Stranded: How has life been for the city’s international students during lockdown?

Conflict, Covid and coconuts: Young people have been coping with a difficult year far from their families

THE past year will be remembered by many not just as a year of Covid, but also as a year of political and social unrest.

In the UK, we have been reminded of the importance of family and friendships in times of crisis. For one group of people though, support networks have been as inaccessible as ever, and political turmoil across the globe has hit close to home.

We spoke to three international students at Cardiff University.

Mary Smith (not her real name)

Mary is a second-year pharmacy student from Hong Kong. She last saw her family in December.

Mary’s course requires her to stay in Cardiff until the summer, despite her having only one in-person lab session left for the year.

She caught Covid in October last year, and her tastebuds remain affected.

“For some reason toothpaste smells like coconuts.

“Not having parents or relatives to look after me while I was ill was extra hard.”

Mary did not want her real name revealed because of the political climate in Hong Kong, where her family still live and violent protests have been raging since 2019.

“I was there when the peaceful protests started in 2014. I feel helpless now because I can’t go out to protest or help those who have been injured by tear gas.”

(Credit: Studio Incendo)

The introduction of “national security law” in June gave China more power to punish protestors and restrict Hong Kong’s autonomy.

“When the NSL got passed, I felt doomed. Destroying a place we love to get attention from our government and internationally was a last resort.”

Hong Kong British Nationals can apply for special visas allowing them to live, work and study in the UK.

“Hong Kong is very much connected to the UK even if we are halfway across the world.”

Polly Brett

Polly is a second-year psychology student from Perth, Australia. She last saw her parents 15 months ago.

“Wow that’s actually horrible, that’s so long ago,” she says.

Like many international students, Polly lived in private student accommodation during the first lockdown.

“I was living in a studio apartment back when you weren’t allowed a support bubble and weren’t supposed to exercise outdoors. It was cramped and really lonely.”

Australian Polly Brett who hasn’t seen her parents for 15 months (Credit: Polly Brett)

Polly says she is lucky to have extended family living in the UK.

“I enjoy staying with them and I know I’m welcome whenever. I do feel bad sometimes though, it inevitably feels like I’m asking a favour of them sometimes.”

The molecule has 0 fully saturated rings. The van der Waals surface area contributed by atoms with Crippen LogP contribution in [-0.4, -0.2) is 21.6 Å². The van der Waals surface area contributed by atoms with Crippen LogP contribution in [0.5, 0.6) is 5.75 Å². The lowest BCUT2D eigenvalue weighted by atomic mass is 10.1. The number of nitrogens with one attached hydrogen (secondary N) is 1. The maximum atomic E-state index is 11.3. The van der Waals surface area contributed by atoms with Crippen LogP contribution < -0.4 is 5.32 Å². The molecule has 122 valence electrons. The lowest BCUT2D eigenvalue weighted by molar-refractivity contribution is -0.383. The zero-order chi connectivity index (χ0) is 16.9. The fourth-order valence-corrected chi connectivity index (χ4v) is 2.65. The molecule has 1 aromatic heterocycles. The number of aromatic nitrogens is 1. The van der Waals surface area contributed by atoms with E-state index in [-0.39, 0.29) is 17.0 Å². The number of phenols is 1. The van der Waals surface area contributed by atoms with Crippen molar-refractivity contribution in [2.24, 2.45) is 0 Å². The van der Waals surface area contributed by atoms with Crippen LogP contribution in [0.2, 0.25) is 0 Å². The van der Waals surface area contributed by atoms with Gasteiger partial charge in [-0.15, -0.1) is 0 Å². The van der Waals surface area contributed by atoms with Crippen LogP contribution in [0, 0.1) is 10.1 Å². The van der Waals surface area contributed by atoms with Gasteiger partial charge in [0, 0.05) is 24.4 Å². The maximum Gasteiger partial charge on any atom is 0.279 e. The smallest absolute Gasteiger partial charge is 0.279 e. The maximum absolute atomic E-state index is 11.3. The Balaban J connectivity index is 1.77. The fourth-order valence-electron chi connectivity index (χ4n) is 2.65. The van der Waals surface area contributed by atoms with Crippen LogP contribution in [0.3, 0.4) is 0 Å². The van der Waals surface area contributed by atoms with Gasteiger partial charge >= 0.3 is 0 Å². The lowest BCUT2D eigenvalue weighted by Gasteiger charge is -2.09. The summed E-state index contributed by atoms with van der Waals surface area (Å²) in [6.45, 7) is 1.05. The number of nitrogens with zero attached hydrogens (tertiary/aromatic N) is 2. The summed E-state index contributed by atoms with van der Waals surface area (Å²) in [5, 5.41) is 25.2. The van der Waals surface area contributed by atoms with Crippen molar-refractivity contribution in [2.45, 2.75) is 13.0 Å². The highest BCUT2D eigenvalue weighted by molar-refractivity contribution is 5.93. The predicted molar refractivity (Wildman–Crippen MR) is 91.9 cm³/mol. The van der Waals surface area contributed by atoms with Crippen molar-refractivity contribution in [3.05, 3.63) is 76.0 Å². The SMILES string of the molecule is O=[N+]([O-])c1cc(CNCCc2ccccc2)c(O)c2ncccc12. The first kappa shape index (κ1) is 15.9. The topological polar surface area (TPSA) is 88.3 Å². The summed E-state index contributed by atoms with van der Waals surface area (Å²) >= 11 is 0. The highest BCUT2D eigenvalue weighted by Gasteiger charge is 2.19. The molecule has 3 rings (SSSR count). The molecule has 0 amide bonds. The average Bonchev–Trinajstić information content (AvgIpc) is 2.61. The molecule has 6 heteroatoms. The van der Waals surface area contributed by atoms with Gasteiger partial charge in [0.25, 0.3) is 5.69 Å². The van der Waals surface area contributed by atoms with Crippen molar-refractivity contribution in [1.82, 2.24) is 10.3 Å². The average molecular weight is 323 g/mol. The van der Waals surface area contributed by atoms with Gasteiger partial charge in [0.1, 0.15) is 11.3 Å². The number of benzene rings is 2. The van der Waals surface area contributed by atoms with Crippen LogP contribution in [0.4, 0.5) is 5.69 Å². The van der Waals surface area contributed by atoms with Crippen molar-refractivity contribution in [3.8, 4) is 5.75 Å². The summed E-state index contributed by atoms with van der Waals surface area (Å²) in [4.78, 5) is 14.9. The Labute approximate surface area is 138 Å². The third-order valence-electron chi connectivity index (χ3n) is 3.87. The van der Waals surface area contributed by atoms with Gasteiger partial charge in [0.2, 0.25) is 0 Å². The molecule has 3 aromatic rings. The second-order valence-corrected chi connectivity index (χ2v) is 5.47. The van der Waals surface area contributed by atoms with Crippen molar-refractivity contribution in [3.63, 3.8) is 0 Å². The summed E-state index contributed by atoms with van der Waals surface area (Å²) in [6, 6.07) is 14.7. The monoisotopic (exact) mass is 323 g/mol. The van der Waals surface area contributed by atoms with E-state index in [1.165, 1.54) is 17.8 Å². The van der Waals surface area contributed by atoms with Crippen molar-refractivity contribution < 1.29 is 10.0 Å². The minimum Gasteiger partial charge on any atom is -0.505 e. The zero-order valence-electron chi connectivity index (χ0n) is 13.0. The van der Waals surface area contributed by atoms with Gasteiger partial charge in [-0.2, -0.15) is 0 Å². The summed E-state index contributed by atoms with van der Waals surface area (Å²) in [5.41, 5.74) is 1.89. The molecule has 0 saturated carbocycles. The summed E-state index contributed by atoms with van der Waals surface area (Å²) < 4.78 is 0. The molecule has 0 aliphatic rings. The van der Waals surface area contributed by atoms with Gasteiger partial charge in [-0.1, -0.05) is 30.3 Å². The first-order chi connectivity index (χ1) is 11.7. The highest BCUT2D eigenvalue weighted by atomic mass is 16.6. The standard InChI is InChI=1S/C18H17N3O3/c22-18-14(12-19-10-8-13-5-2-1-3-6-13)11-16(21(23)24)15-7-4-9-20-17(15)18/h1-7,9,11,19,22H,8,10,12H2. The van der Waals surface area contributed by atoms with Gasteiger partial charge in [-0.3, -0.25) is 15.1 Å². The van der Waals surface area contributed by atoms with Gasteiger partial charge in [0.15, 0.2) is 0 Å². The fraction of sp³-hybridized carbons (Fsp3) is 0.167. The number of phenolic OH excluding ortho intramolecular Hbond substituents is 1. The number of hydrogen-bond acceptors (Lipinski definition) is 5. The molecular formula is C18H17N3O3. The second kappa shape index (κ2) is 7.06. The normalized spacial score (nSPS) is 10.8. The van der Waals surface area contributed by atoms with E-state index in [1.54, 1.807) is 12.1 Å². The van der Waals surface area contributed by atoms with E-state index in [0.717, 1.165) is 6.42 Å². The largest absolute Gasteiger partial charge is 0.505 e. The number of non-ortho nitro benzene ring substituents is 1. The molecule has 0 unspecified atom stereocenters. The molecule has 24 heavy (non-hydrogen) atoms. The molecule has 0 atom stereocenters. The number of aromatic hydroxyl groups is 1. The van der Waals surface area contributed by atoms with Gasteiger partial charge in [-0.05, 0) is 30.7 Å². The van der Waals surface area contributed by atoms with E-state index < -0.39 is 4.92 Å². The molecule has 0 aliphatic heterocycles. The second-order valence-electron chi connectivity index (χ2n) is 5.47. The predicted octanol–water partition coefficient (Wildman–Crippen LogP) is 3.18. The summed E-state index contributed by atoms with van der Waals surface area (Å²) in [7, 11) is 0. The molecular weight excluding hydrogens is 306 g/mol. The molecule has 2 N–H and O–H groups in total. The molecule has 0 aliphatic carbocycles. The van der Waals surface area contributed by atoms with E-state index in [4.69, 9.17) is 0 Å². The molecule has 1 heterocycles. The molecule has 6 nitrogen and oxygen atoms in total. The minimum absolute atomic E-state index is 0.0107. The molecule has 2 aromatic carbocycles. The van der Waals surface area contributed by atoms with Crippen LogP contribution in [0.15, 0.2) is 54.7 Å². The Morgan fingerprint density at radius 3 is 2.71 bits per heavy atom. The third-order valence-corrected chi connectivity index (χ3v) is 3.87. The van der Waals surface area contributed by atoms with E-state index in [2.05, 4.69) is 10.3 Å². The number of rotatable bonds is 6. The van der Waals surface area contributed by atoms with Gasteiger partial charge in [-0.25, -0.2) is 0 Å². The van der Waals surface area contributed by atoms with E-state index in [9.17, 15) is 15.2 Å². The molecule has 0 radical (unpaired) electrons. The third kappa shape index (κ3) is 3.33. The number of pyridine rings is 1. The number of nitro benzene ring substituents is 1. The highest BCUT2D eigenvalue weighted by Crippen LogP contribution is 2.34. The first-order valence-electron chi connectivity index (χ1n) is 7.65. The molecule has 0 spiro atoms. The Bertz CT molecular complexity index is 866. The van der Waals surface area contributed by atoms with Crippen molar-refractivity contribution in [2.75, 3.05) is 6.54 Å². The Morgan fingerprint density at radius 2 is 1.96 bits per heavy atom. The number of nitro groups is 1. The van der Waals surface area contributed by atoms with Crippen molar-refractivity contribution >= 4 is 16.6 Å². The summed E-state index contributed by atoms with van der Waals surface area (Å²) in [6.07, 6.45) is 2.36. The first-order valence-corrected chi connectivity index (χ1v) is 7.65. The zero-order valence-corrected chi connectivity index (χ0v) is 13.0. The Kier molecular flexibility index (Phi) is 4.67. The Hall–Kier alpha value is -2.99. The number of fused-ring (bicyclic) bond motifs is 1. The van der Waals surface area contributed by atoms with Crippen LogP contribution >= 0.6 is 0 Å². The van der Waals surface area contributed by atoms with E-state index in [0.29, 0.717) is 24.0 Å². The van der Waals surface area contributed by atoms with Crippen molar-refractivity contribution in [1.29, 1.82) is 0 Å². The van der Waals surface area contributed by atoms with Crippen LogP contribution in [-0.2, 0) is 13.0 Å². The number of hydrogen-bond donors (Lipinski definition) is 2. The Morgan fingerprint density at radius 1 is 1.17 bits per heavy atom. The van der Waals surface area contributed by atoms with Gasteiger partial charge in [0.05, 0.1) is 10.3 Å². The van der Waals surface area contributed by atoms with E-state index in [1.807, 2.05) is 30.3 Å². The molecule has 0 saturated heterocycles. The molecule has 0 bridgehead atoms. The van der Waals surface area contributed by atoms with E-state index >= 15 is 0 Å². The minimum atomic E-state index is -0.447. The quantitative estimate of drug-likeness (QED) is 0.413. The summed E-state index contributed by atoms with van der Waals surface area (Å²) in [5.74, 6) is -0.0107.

Some international students have faced financial hardship. Polly has lost two jobs because of lockdown.

Ordinarily, international students must show they have sufficient funds to pay for their course upfront and therefore cannot receive assistance from the university. However, a rule change this term means international students can apply for to the hardship fund.

“I’m pretty poor. Mum wanted me to go back and work remotely but it wouldn’t have worked with my course and flights are expensive; plus quarantine costs like $3,000.

“My dog Devon has died while I’ve been away, and my parents have moved out of my old family home. I’m obviously really looking forward to seeing my parents.”

Karina Liao

Karina is a second-year English Language student. She is Asian, but her family live in the UK.

She is worried about the racial abuse people like her are experiencing because of Covid.

Karina Liao (Credit: Karina Liao)

“When the pandemic first broke out, I was scared to attend lectures and online seminars because I was scared of being judged.

“On one occasion, me and my friend were walking out of Tesco and this guy started shouting at us telling us to go ‘home’ and that we were ‘ruining lives’. My friend is British, so it clearly wasn’t directed at her.”

Karina says the Black Lives Matter movement that grew following the killing of George Floyd in the US in May has shone a new light on racism in the UK.

A statue of slave trader Edward Colston was toppled in Bristol in June 2020 (Credit: BBC)

“It’s definitely raised a voice for a lot of people. It should have been done earlier in my opinion.”

Despite this, Karina says she has not seen any guidance from Cardiff University about Asian students facing racial abuse because coronavirus emerged in China.

“I’m scared about going back to uni as an Asian student. I just don’t know how people will see us. Will they judge? Will I make them feel uncomfortable being in the same lecture as them? Will they think I shouldn’t even be attending classes?

“Maybe I’m overreacting but that’s how I feel.”

Cardiff University’ Vice Chancellor Colin Riordan said: “At Cardiff we are committed to creating a community where everyone can be themselves and flourish. We must renew and increase our efforts to root out racism.”

Mental health issues

The British Medical Journal has raised concerns that rates of suicides have increased during the Covid pandemic, caused in part by isolation due to lockdown. There is no clear data for 2020 yet but estimates on suicide rates predict increases ranging from 1% to 145%.

Deterioration in people’s mental health, restricted access to mental health services and evidence that the SARS (2013) epidemic saw a rise in suicides are all listed as underpinning factors.

  • Cardiff University is running online workshops for students struggling to work during the pandemic, as well as guided mindfulness and therapeutic group sessions on Zoom. Find out more here.
  • Find out about Cardiff University’s hardship fund here.
  • Find out about Cardiff University’s online visa workshops and other virtual events specifically for international students here.
  • To find out more about the situation in Hong Kong or offer your support, visit “Stand with Hong Kong” here.